Netanyahu said to hint annexation won’t begin July 1, as he’d previously pledged
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Netanyahu said to hint annexation won’t begin July 1, as he’d previously pledged

TV report says PM told Likud lawmakers West Bank sovereignty bid is ‘a complicated process with lots of diplomatic and security considerations’

Prime Minister Benjamin Netanyahu attends a cabinet meeting of the new government at Chagall State Hall in the Knesset in Jerusalem on May 24, 2020. (ABIR SULTAN / POOL / AFP)
Prime Minister Benjamin Netanyahu attends a cabinet meeting of the new government at Chagall State Hall in the Knesset in Jerusalem on May 24, 2020. (ABIR SULTAN / POOL / AFP)

Prime Minister Netanyahu hinted to Likud lawmakers during Monday’s faction meeting that Israel will not begin moving forward with annexing parts of the West Bank on July 1, as he has repeatedly pledged, Kan news reported.

“I have a positive and topical line of communication with the Americans and when I have something to report, I’ll report [it],” Netanyahu was quoted as saying by the public broadcaster. “This is a complicated process with lots of diplomatic and security considerations that I can’t get into. We said that [annexation] would be after July 1.”

One consideration, according to an unnamed source quoted by Kan, is the upcoming decision by the International Criminal Court on whether it has jurisdiction to launch a war crimes probe against Israel and the Palestinians.

Earlier in the meeting, Netanyahu said his coalition partners in the Blue and White party were “not a factor” in whether annexation of West Bank lands would go ahead as planned.

The prime minister was responding to Defense Minister Benny Gantz, who said fighting the coronavirus pandemic and its economic fallout should take precedence over any political decisions regarding the West Bank.

“We are in talks with the US team here in Israel,” Netanyahu said at the Likud faction meeting in the Knesset. “We are doing it discreetly. The matter is not up to Blue and White; they are not a factor either way.”

Defense Minister Benny Gantz at the weekly cabinet meeting at the Foreign Ministry building in Jerusalem on June 7, 2020. (Marc Israel Sellem/POOL)

As part of the unity coalition deal with Likud, Gantz also serves in the post of alternate prime minister. Though he is seen as reluctant to support unilateral annexation, he has agreed to allow Netanyahu to advance such a plan after July 1, if he can secure a Knesset majority.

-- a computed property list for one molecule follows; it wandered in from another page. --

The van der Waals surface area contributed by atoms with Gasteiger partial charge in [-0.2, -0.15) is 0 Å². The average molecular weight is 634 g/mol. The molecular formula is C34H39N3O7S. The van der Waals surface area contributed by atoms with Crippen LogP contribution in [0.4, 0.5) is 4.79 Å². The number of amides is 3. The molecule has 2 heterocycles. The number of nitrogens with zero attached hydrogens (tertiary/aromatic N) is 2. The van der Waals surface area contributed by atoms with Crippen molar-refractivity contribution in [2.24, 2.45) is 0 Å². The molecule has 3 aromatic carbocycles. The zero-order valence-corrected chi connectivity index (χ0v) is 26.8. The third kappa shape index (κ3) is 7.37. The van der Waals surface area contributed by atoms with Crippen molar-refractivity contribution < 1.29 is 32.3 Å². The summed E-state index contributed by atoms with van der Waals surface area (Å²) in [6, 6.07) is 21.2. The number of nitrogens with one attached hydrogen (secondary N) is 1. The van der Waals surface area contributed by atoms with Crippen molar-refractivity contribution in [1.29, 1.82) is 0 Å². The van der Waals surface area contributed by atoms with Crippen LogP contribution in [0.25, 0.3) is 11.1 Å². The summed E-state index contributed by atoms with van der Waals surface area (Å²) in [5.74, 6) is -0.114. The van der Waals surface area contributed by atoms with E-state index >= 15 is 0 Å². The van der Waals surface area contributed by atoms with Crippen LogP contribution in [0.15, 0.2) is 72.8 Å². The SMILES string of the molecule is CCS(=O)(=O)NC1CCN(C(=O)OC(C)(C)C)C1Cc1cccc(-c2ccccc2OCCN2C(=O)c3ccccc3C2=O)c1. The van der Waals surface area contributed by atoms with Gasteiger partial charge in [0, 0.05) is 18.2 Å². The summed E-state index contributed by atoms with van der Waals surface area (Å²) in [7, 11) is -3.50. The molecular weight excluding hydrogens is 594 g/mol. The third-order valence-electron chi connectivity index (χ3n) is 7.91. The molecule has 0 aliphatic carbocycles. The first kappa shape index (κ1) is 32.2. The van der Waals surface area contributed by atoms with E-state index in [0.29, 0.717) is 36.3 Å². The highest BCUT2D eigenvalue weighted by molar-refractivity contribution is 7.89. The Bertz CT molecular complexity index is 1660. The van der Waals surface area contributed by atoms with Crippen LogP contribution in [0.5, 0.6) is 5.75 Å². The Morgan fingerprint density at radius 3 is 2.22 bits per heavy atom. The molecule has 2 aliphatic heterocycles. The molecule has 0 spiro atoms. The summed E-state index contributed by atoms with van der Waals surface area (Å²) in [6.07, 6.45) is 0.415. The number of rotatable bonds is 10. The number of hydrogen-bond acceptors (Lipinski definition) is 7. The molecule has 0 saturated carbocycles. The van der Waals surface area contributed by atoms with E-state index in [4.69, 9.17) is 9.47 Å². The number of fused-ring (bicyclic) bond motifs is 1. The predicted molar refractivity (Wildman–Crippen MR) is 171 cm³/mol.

Earlier Monday, Gantz told top US diplomats involved in discussions with Israel about annexation that the July 1 start date for the controversial step should be pushed back, citing the coronavirus crisis.

“July 1 is not a sacred date,” Gantz told US Mideast envoy Avi Berkowitz, according to a source close to the defense minister. “Dealing with the coronavirus and its socioeconomic and health consequences is the more pressing issue that needs to be attended to right now.”

In public comments later in the day, Gantz said, at the Blue and White faction meeting, that “those things that are not related to the fight against coronavirus will wait until the virus is behind us.” His office later clarified that he was referring specifically to the annexation plan.

Concerned about the collateral damage that could follow from allowing Israel to move ahead with its plan, Washington is reportedly considering backing the annexation of only a handful of settlements close to Jerusalem.

According to a Channel 13 report Sunday evening, Jordan has warned Israel that it will not accept even a limited annexation of West Bank land and will respond to any such move in the same way it would react to the unilateral annexation of all settlements and the Jordan Valley

Jordan has threatened to abrogate or downgrade its 1994 peace treaty with Israel if the annexation goes ahead and Abdullah is said to be so infuriated at Israel’s intentions that he has stopped accepting calls from Netanyahu.

A similar stance has been expressed recently by Palestinian Authority President Mahmoud Abbas, who has threatened a harsh response if Israel annexes even an “inch.”

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